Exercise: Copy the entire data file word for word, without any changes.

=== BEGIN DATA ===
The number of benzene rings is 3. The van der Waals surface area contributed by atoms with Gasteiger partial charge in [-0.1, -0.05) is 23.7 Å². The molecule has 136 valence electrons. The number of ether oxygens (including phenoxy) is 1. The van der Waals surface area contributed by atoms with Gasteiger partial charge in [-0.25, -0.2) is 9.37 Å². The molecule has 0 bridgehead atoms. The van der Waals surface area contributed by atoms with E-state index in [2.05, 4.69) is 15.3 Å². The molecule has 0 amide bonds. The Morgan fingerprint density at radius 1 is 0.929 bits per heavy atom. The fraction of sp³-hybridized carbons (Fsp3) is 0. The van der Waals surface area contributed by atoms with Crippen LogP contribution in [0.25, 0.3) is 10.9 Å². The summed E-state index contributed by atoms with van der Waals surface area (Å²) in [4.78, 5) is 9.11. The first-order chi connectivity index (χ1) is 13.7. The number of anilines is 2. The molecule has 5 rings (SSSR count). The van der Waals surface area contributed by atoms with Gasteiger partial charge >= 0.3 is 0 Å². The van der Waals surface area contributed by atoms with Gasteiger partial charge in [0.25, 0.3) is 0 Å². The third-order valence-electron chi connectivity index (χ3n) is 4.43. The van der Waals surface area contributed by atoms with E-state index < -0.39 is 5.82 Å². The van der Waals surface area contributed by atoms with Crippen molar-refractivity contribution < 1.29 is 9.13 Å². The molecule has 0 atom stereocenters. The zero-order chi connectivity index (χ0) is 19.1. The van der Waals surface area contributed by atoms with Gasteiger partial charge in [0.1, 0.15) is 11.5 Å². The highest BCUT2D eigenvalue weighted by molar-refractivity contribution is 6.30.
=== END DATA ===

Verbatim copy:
The number of benzene rings is 3. The van der Waals surface area contributed by atoms with Gasteiger partial charge in [-0.1, -0.05) is 23.7 Å². The molecule has 136 valence electrons. The number of ether oxygens (including phenoxy) is 1. The van der Waals surface area contributed by atoms with Gasteiger partial charge in [-0.25, -0.2) is 9.37 Å². The molecule has 0 bridgehead atoms. The van der Waals surface area contributed by atoms with E-state index in [2.05, 4.69) is 15.3 Å². The molecule has 0 amide bonds. The Morgan fingerprint density at radius 1 is 0.929 bits per heavy atom. The fraction of sp³-hybridized carbons (Fsp3) is 0. The van der Waals surface area contributed by atoms with Crippen LogP contribution in [0.25, 0.3) is 10.9 Å². The summed E-state index contributed by atoms with van der Waals surface area (Å²) in [4.78, 5) is 9.11. The first-order chi connectivity index (χ1) is 13.7. The number of anilines is 2. The molecule has 5 rings (SSSR count). The van der Waals surface area contributed by atoms with Gasteiger partial charge >= 0.3 is 0 Å². The van der Waals surface area contributed by atoms with Gasteiger partial charge in [0.25, 0.3) is 0 Å². The third-order valence-electron chi connectivity index (χ3n) is 4.43. The van der Waals surface area contributed by atoms with E-state index < -0.39 is 5.82 Å². The van der Waals surface area contributed by atoms with Crippen molar-refractivity contribution < 1.29 is 9.13 Å². The molecule has 0 atom stereocenters. The zero-order chi connectivity index (χ0) is 19.1. The van der Waals surface area contributed by atoms with Gasteiger partial charge in [0.1, 0.15) is 11.5 Å². The highest BCUT2D eigenvalue weighted by molar-refractivity contribution is 6.30.